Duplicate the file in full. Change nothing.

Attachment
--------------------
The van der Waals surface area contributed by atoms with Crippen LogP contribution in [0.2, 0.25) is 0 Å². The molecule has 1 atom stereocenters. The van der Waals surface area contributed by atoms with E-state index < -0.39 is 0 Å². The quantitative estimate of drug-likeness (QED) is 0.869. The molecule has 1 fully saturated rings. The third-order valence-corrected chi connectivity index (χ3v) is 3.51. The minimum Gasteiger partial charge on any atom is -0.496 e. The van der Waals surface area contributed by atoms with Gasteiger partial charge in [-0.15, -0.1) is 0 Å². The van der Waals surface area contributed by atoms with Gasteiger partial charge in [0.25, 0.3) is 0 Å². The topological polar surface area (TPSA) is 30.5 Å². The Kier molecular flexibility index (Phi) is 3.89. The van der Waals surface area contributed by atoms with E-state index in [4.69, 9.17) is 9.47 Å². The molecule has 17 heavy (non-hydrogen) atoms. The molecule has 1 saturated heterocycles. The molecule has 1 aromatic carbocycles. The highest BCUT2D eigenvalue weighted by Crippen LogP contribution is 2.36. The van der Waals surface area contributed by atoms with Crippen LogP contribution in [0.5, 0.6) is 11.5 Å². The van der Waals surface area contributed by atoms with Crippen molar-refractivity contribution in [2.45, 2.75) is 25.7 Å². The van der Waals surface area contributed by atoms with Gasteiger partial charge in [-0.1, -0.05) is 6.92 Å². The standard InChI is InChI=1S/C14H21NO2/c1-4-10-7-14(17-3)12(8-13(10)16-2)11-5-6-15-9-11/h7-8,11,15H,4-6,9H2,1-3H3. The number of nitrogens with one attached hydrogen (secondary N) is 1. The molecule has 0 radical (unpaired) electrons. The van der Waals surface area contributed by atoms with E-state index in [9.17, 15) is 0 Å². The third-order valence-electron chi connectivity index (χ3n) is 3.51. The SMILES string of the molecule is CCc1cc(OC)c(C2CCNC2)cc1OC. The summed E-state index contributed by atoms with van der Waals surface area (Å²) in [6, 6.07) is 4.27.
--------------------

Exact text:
The van der Waals surface area contributed by atoms with Crippen LogP contribution in [0.2, 0.25) is 0 Å². The molecule has 1 atom stereocenters. The van der Waals surface area contributed by atoms with E-state index < -0.39 is 0 Å². The quantitative estimate of drug-likeness (QED) is 0.869. The molecule has 1 fully saturated rings. The third-order valence-corrected chi connectivity index (χ3v) is 3.51. The minimum Gasteiger partial charge on any atom is -0.496 e. The van der Waals surface area contributed by atoms with Gasteiger partial charge in [-0.15, -0.1) is 0 Å². The van der Waals surface area contributed by atoms with Gasteiger partial charge in [0.25, 0.3) is 0 Å². The topological polar surface area (TPSA) is 30.5 Å². The Kier molecular flexibility index (Phi) is 3.89. The van der Waals surface area contributed by atoms with E-state index in [4.69, 9.17) is 9.47 Å². The molecule has 17 heavy (non-hydrogen) atoms. The molecule has 1 saturated heterocycles. The molecule has 1 aromatic carbocycles. The highest BCUT2D eigenvalue weighted by Crippen LogP contribution is 2.36. The van der Waals surface area contributed by atoms with Crippen LogP contribution in [0.5, 0.6) is 11.5 Å². The van der Waals surface area contributed by atoms with Crippen molar-refractivity contribution in [2.45, 2.75) is 25.7 Å². The van der Waals surface area contributed by atoms with Gasteiger partial charge in [-0.1, -0.05) is 6.92 Å². The standard InChI is InChI=1S/C14H21NO2/c1-4-10-7-14(17-3)12(8-13(10)16-2)11-5-6-15-9-11/h7-8,11,15H,4-6,9H2,1-3H3. The number of nitrogens with one attached hydrogen (secondary N) is 1. The molecule has 0 radical (unpaired) electrons. The van der Waals surface area contributed by atoms with E-state index in [9.17, 15) is 0 Å². The third-order valence-electron chi connectivity index (χ3n) is 3.51. The SMILES string of the molecule is CCc1cc(OC)c(C2CCNC2)cc1OC. The summed E-state index contributed by atoms with van der Waals surface area (Å²) in [6, 6.07) is 4.27.